Colonizing history of Wabanaki people, Europeans, Jan 20
Event - Posted - Sunday, January 13, 2019 

Maine-Wabanaki REACH and the Unitarian Universalist Community Church of Augusta hold an interactive story-telling experience about the colonizing history of Wabanaki (the Indigenous people of Maine) and Europeans and their descendants. At UU Church, Augusta, January 20, 1-3 pm, RSVP.
L.L.Bean Outdoor Discovery Programs
Event - Posted - Thursday, January 10, 2019 

Expert guides. Amazing scenery. Hundreds of new activities to learn. Plus, customized trips, all-inclusive adventures, kids’ camps and more. Starting at $25.
Ice Fishing the Downeast, Jan 17
Event - Posted - Thursday, January 10, 2019 

Gregory Burr, regional biologist for the Maine Department of Inland Fisheries and Wildlife, talks about “Ice Fishing the Downeast Region.” At Schoodic Institute, Winter Harbor, January 17, noon.
Nature Notes from Maine, Jan 17
Event - Posted - Thursday, January 10, 2019 

Ed Robinson shares interesting facts about some of Maine's most beautiful and fascinating wildlife. At Curtis Library, Brunswick, January 17, 6 pm potluck, 7 pm presentation. Sponsored by Appalachian Mountain Club.
Weekly Winter Adventure camp in Bethel begins Jan. 16
Announcement - Wednesday, January 9, 2019 

The UMaine 4-H Camp & Learning Center at Bryant Pond, in partnership with the Mahoosuc Land Trust and Mahoosuc Kids Association, is offering a six-week Winter Adventure course, beginning Wednesday, January 16.
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News Items
Opinion: To manage bear population, stop feeding them
Kennebec Journal - Friday, January 18, 2019 

In 2004 and again in 2014, wildlife biologists in the Maine Department of Inland Fisheries & Wildlife said that baiting, hounding and trapping bears were necessary management tools, without which Maine’s bear population would explode. The department provided no science to back up their claim. In 2015, researchers at USM produced a paper titled “Controlling the Black Bear Population in Maine”. One of the conclusions was that “using bait increases the black bear population to very high levels.” This claim has been made by wildlife advocates for many years and has been ignored by IF&W. Maine only needs to stop its bear-feeding program to allow the bear population to decrease and remain at lower, sustainable levels. Of course, this would mean the end of training bears to answer the dinner bell so they can be shot at point-blank range while their head is buried in a barrel of food scraps. ~ John Glowa Sr., South China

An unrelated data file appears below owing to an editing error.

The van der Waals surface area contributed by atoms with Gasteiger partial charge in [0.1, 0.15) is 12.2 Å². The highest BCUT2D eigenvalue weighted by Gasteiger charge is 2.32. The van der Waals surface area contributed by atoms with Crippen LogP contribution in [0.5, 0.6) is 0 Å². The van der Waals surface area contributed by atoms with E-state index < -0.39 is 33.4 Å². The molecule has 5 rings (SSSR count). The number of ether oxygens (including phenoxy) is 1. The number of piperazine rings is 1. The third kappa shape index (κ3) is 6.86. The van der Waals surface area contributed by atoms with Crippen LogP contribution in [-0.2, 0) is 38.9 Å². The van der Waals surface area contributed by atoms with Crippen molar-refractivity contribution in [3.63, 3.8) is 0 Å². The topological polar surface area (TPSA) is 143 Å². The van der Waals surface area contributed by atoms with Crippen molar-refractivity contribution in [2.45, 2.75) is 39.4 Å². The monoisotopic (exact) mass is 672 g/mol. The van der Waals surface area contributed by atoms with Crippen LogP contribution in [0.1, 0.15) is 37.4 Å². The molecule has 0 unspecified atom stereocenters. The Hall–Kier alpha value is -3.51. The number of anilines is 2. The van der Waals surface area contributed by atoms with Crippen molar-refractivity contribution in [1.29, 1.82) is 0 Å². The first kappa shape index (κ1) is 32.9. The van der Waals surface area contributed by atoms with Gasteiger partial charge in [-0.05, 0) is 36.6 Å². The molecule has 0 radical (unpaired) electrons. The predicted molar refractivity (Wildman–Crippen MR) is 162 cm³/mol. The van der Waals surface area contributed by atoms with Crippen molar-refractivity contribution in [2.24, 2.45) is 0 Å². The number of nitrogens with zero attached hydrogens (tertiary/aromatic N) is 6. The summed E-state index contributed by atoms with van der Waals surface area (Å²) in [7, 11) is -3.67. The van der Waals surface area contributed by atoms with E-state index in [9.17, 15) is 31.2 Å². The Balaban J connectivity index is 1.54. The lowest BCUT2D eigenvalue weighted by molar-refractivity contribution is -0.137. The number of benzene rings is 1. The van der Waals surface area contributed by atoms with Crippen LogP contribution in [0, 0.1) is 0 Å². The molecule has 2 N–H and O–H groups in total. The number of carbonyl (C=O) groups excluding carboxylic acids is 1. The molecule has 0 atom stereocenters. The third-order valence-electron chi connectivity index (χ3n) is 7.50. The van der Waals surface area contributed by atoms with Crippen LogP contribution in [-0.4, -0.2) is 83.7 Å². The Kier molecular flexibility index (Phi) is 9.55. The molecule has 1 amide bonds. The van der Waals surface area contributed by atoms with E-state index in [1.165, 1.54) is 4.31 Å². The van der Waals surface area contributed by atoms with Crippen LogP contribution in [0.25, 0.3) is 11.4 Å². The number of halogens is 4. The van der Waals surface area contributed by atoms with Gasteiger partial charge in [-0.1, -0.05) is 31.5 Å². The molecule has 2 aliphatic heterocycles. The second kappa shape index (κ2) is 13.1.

Letter: Reid not right for DEP
Bangor Daily News - Friday, January 18, 2019 

I’m alarmed at Jerry Reid’s nomination to head the Department of Environmental Protection. Intentionally or not, he worked to advance the interests of polluting intervenors in that case, making for an unseemly appearance of conflict of interest. ~ Katherine Rhoda, Hiram
Maine school district reinstates potato harvest break; superintendent resigns
Associated Press - Thursday, January 17, 2019 

A potato harvest is being reinstated for high school students in a Maine school district. Superintendent Brian Carpenter resigned after School Administrative District 1 voted 12-2 Wednesday night. The district represents the Presque Isle High School, the largest in Aroostook County. The board previously voted to discontinue the harvest break, but decided to reconsider the decision after farmers, business leaders, and other community members voiced concerns.